(“They will be met with fire and fury and frankly power the likes of which the world has never seen before.”—Donald Trump in response to North Korean threats.)
Donald Trump’s saber-rattling rhetoric about meeting North Korean’s supposed growing nuclear weapons program with “fire and fury” should alarm us all at a new level of reality when it comes to life under this presidential regime.
First, we’ve been here before with former President George W. Bush, who under false pretenses, invaded Iraq and mired our country in a costly, long war. Iraq’s then-leader Saddam Hussein, as you recall, was not stockpiling weapons of mass destruction as the Bush administration claimed. So the new question is how far along is North Korea in arming a missile with a nuclear warhead that could reach the United States? The question is serious and calls for a measured response, but matching bombastic threats with bombastic threats is not the way to do it.
Second, our authoritarian president is now tweeting about the capability of our nuclear arsenal, which by extension would supposedly create the “fire and fury” in North Korea. But any nuclear attack on North Korea has the potential to ignite a larger world war, which could involve China and even Russia fighting against us in direct or indirect ways. It would also most likely kill thousands upon thousands of innocent people, if not more. It would devastate the planet with radiation.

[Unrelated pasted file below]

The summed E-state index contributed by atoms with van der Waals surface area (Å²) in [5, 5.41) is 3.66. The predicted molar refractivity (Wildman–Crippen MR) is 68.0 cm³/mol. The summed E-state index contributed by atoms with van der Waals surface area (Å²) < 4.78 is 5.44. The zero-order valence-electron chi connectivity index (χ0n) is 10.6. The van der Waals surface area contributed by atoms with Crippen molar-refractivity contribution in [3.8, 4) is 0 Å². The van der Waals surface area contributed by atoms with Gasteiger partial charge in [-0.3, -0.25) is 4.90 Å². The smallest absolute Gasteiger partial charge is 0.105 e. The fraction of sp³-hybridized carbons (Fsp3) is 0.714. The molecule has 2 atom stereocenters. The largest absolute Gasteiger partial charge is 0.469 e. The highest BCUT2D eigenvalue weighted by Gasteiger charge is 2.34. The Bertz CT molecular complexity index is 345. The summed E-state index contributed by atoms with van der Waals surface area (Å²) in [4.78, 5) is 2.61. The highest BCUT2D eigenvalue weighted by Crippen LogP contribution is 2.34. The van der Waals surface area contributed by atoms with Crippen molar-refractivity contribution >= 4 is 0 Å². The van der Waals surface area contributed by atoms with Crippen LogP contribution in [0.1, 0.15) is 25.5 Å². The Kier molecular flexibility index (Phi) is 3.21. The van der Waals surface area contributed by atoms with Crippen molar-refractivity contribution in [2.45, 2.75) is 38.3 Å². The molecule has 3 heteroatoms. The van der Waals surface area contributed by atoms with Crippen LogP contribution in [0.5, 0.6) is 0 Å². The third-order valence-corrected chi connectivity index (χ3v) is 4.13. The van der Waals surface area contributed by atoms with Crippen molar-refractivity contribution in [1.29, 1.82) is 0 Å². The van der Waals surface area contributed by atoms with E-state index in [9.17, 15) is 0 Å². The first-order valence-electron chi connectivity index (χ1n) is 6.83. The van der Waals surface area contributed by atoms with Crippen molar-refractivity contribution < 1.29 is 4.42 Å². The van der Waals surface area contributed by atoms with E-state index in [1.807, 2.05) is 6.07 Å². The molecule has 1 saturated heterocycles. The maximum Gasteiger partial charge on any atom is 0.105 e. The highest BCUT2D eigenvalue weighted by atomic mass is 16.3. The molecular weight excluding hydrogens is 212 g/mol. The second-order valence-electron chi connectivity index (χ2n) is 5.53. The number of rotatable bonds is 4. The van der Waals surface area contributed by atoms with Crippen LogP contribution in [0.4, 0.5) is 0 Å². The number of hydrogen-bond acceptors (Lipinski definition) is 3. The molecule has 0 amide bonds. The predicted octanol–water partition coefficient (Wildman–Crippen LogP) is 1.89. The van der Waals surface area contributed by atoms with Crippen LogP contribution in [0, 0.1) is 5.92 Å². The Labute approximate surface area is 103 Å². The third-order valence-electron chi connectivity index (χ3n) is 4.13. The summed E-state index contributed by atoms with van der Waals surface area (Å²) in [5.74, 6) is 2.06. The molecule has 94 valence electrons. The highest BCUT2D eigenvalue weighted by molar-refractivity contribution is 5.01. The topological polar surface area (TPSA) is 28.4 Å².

There’s no doubt that North Korea’s leader Kim Jong-un is a blustering tyrant who has developed some type of weapons program to threaten the world order. Is it lunacy and conceit? A death wish for himself and people? Some type of unhinged calculation? The recently passed U.N. sanctions against North Korea won’t do much, experts say, to stop Kim Jong-un.
But any military response to Kim Jong-un should only come after diplomacy—not saber rattling—has completely failed, and it should come from a consortium of countries, including China and Russia.
The North Korea threat shouldn’t take our attention away from the corrupt, authoritarian Trump regime. Obviously, Trump will use the recent North Korean missile tests and intelligence about that country’s nuclear-weapons capabilities to deflect us from investigations into his regime. A war, especially one involving nuclear weapons, has the potential to make those investigations seem trivial when, in fact, they’re not.
The question: Would Trump use a nuclear war in an attempt to save his presidency?